In under a decade, the growth of Rideshare services has been explosive. On a global scale, companies like Uber, Lyft, Ola, and Didi have experienced tremendous growth. Even regional-based rideshare companies like Go-Jek, Easy taxi, and Careem have gained a strong foothold and are experiencing success. When added together, the market exceeds 50 million drivers/vehicles servicing passengers in need of a lift.
In Sept 2019, Kenneth Research reported that by 2025, the market for ride sharing would reach USD 220.5 Billion, and expected to grow over the forecasted 2018-2025 period at a very strong rate of more than 20%.
With this global growth, and the entry of more players at the regional level, the “blue ocean” days of rideshare companies may be coming to an end. With the number of competitors on the rise, and global and regional markets becoming saturated, the operational economics and profitability of Rideshare companies is becoming squeezed. Rideshare companies are now under pressure to find ways to increase per-ride revenues, differentiate their services from others, while also maintaining and improving customer experiences and satisfaction – especially when it comes to “health” and “wellness.”
In Q3 of 2019, research by McKinsey suggested that a number of advancements, most notably in smarter design, better passenger experiences, and the application and use of more advanced data analytics, could create a rideshare solution with better economics. These changes, think of it as Rideshare 2.0 or 3.0, would entice more consumers to use ridesharing services… while at the same time attracting and retaining more drivers and further improve their economic model.
More recently, health fears have become top of mind. The COVID-19 pandemic is having a profound effect on the worldwide rideshare marketplace. The combination of Shelter in Place (SIP) orders and the mandate that only businesses deemed “essential” may continue to operate has significantly reduced the need for rideshare services. The number of places to go has become severely limited – reduced airport shuttling, fewer restaurant and entertainment outings, a lack of business travel, and other personal rideshare needs have essentially disappeared. Yet, with all this, rideshare companies continue to operate, and are even helping during the pandemic by offering services for healthcare and first responder workers, food delivery services, and other critical transportation needs. Yet one key problem still remains, and will undoubtedly remain, for quite some time – fear for one’s health.
According to a news report from Forbes in March of 2020: UberEats has seen a 30% increase in sign-ups for the service and an increase in new drivers. Forbes also reported that despite the pandemic, a 10% increase in UberEats sales occurred over the previous week. In other news, Lyft offered drivers the chance to join the “LyftUp Driver Task Force, to do paid rides that help neighbors get to grocery stores, workers to hospitals, and caretakers to their jobs.” Uber Health, which gets patients to doctor’s appointments, was continuing to operate despite the pandemic and lock down.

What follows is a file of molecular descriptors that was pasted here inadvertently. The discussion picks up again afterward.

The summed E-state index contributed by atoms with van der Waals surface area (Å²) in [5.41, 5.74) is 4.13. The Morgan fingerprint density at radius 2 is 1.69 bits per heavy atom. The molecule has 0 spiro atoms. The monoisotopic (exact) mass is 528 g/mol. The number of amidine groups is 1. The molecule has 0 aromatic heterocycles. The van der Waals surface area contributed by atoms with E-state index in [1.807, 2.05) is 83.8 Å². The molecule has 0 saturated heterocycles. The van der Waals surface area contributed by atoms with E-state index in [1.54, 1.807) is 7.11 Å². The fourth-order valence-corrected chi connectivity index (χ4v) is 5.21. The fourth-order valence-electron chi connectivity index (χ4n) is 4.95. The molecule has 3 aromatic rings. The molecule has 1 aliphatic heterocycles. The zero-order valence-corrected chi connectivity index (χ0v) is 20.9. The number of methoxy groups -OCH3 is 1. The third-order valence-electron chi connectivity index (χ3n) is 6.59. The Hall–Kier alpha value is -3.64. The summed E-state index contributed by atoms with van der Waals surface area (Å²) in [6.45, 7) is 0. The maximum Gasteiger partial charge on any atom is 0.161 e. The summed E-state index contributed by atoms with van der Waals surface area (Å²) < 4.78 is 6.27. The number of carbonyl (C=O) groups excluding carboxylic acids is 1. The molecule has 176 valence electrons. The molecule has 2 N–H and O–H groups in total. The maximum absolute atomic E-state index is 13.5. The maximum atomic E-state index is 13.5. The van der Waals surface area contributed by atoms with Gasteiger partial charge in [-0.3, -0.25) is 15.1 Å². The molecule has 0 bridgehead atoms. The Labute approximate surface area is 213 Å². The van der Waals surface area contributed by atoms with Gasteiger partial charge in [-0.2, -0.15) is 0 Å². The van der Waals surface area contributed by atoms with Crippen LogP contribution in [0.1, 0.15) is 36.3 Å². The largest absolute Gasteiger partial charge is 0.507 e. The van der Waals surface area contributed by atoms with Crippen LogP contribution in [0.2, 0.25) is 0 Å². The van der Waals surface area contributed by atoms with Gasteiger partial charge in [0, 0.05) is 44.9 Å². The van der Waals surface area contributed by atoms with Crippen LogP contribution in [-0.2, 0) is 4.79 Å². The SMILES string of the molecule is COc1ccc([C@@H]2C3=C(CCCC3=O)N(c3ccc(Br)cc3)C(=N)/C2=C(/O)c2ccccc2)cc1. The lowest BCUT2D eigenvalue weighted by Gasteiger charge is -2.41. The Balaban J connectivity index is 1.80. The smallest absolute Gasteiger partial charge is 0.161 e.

Health and Wellness Concerns
Undoubtedly, the current and longer-term impact of passenger and driver health-related fears is troubling for the industry. And rideshare companies and their suppliers have already begun the process of addressing this health concern. The rideshare industry is in motion, analyzing and planning ways to ensure the safety of both drivers and passengers. “Health” and “Wellness” have now become a critical component for rideshare companies to address, and they are looking at solutions from both inside their own organizations and from outside vendors to address the situation – now and into the future.
Because there is a clear conflict between the CDC’s social distancing recommendations of 6 feet from others and the very nature of ridesharing pools, service providers have already implemented service changes during the pandemic. Uber and Lyft have eliminated shared (pooled) passenger rides in both the U.S. and Canada. And, while not mandated to do so, drivers have begun wiping down vehicle cabins in-between passengers, a task which is being reported to take up to 15 minutes.
Health and Wellness Solutions
Third party suppliers to rideshare companies are fast developing “Health and Wellness” solutions to address the “cabin fears” that both drivers and passengers have of contracting a viral or bacterial contagion. Several solutions have surfaced in the market that can be easily integrated into rideshare vehicle cabins to reduce the transmission of contagions both by direct touch and by aerosol exposure. An in-cabin sterilization system that can be mounted to the headliner is being developed that uses UV (ultraviolet) light to eliminate surface contagions. Another Health and Wellness solution is delivered through in-vehicle scent-diffusers, using ingredients that are known to reduce the presence of both airborne viruses and bacteria. Both solutions are in development and will likely be popular with riders, drivers and rideshare companies as they provide a healthier environment once released and deployed.
Be Safe out there!
Keith Kelsen is the CEO of Inhalió, Inc. offering scent solutions for rideshare including the “Wellness RideshareTM” technology that includes wellbeing Mood Mapping, Motion Sickness Relief, Antiviral and Antibacterial Ingredients to eliminate air-borne pathogens, and Malodor solutions that eliminate odors that make for bad passenger experiences – all using the Inhalio Digital Scent 3.0 Platform designed specifically to address the current Rideshare marketplace.
Related “Wellness Ride” articles and announcements:
Rideshare and Wellness Ride: https://inhalio.com/markets/rideshare-scent-diffuser/